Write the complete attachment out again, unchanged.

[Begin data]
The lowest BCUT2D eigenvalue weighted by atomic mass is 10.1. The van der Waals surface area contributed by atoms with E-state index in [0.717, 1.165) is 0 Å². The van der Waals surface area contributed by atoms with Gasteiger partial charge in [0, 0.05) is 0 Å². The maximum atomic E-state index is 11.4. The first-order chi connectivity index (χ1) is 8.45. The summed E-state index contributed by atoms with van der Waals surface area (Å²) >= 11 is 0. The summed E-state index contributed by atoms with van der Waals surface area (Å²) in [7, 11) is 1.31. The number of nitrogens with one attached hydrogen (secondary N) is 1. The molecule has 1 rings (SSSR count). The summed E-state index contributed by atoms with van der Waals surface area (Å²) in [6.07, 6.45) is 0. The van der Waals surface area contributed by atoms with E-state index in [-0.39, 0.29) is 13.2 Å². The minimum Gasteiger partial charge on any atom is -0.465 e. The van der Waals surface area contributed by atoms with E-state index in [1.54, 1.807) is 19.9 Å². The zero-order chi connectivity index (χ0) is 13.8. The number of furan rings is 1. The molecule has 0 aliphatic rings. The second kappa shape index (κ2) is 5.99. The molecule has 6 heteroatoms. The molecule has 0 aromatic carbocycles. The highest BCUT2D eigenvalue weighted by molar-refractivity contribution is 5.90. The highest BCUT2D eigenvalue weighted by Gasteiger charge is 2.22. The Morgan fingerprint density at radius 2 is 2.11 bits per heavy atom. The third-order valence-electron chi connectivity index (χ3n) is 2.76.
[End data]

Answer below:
The lowest BCUT2D eigenvalue weighted by atomic mass is 10.1. The van der Waals surface area contributed by atoms with E-state index in [0.717, 1.165) is 0 Å². The van der Waals surface area contributed by atoms with Gasteiger partial charge in [0, 0.05) is 0 Å². The maximum atomic E-state index is 11.4. The first-order chi connectivity index (χ1) is 8.45. The summed E-state index contributed by atoms with van der Waals surface area (Å²) >= 11 is 0. The summed E-state index contributed by atoms with van der Waals surface area (Å²) in [7, 11) is 1.31. The number of nitrogens with one attached hydrogen (secondary N) is 1. The molecule has 1 rings (SSSR count). The summed E-state index contributed by atoms with van der Waals surface area (Å²) in [6.07, 6.45) is 0. The van der Waals surface area contributed by atoms with E-state index in [-0.39, 0.29) is 13.2 Å². The minimum Gasteiger partial charge on any atom is -0.465 e. The van der Waals surface area contributed by atoms with E-state index in [1.54, 1.807) is 19.9 Å². The zero-order chi connectivity index (χ0) is 13.8. The number of furan rings is 1. The molecule has 0 aliphatic rings. The second kappa shape index (κ2) is 5.99. The molecule has 6 heteroatoms. The molecule has 0 aromatic carbocycles. The highest BCUT2D eigenvalue weighted by molar-refractivity contribution is 5.90. The highest BCUT2D eigenvalue weighted by Gasteiger charge is 2.22. The Morgan fingerprint density at radius 2 is 2.11 bits per heavy atom. The third-order valence-electron chi connectivity index (χ3n) is 2.76.